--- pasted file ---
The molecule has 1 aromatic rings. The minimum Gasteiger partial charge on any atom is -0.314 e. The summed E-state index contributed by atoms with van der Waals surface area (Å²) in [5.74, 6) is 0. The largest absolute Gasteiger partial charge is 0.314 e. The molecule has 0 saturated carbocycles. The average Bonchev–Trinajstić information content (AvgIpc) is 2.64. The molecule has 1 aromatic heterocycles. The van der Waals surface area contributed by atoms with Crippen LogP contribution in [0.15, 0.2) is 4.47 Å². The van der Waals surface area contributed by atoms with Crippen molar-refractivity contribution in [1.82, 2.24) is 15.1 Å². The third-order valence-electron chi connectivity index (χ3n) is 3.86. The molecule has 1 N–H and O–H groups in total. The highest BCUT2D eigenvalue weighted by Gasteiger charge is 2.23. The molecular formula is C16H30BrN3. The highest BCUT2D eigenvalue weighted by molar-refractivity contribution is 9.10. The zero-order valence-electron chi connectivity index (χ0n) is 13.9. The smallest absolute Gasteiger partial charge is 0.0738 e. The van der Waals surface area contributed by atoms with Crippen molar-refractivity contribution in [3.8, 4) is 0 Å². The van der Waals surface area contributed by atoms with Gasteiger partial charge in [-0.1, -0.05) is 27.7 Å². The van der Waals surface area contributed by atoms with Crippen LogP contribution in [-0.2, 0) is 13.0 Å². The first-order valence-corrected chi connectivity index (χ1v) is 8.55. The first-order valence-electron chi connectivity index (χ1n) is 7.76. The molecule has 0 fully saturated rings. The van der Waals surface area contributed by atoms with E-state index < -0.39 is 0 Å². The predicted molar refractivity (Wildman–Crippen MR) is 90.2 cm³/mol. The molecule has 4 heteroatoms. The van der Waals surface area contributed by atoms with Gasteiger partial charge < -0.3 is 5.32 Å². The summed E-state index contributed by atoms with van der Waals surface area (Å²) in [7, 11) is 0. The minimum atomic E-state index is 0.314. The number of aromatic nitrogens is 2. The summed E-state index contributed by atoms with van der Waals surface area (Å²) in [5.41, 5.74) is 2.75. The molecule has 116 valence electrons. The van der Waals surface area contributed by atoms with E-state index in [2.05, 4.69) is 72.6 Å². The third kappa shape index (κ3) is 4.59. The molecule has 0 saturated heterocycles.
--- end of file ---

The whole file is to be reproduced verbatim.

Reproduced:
The molecule has 1 aromatic rings. The minimum Gasteiger partial charge on any atom is -0.314 e. The summed E-state index contributed by atoms with van der Waals surface area (Å²) in [5.74, 6) is 0. The largest absolute Gasteiger partial charge is 0.314 e. The molecule has 0 saturated carbocycles. The average Bonchev–Trinajstić information content (AvgIpc) is 2.64. The molecule has 1 aromatic heterocycles. The van der Waals surface area contributed by atoms with Crippen LogP contribution in [0.15, 0.2) is 4.47 Å². The van der Waals surface area contributed by atoms with Crippen molar-refractivity contribution in [1.82, 2.24) is 15.1 Å². The third-order valence-electron chi connectivity index (χ3n) is 3.86. The molecule has 1 N–H and O–H groups in total. The highest BCUT2D eigenvalue weighted by Gasteiger charge is 2.23. The molecular formula is C16H30BrN3. The highest BCUT2D eigenvalue weighted by molar-refractivity contribution is 9.10. The zero-order valence-electron chi connectivity index (χ0n) is 13.9. The smallest absolute Gasteiger partial charge is 0.0738 e. The van der Waals surface area contributed by atoms with Crippen molar-refractivity contribution in [3.8, 4) is 0 Å². The van der Waals surface area contributed by atoms with Gasteiger partial charge in [-0.1, -0.05) is 27.7 Å². The van der Waals surface area contributed by atoms with Crippen LogP contribution in [-0.2, 0) is 13.0 Å². The first-order valence-corrected chi connectivity index (χ1v) is 8.55. The first-order valence-electron chi connectivity index (χ1n) is 7.76. The molecule has 0 fully saturated rings. The van der Waals surface area contributed by atoms with E-state index < -0.39 is 0 Å². The predicted molar refractivity (Wildman–Crippen MR) is 90.2 cm³/mol. The molecule has 4 heteroatoms. The van der Waals surface area contributed by atoms with Gasteiger partial charge < -0.3 is 5.32 Å². The summed E-state index contributed by atoms with van der Waals surface area (Å²) in [7, 11) is 0. The minimum atomic E-state index is 0.314. The number of aromatic nitrogens is 2. The summed E-state index contributed by atoms with van der Waals surface area (Å²) in [5.41, 5.74) is 2.75. The molecule has 116 valence electrons. The van der Waals surface area contributed by atoms with E-state index in [2.05, 4.69) is 72.6 Å². The third kappa shape index (κ3) is 4.59. The molecule has 0 saturated heterocycles.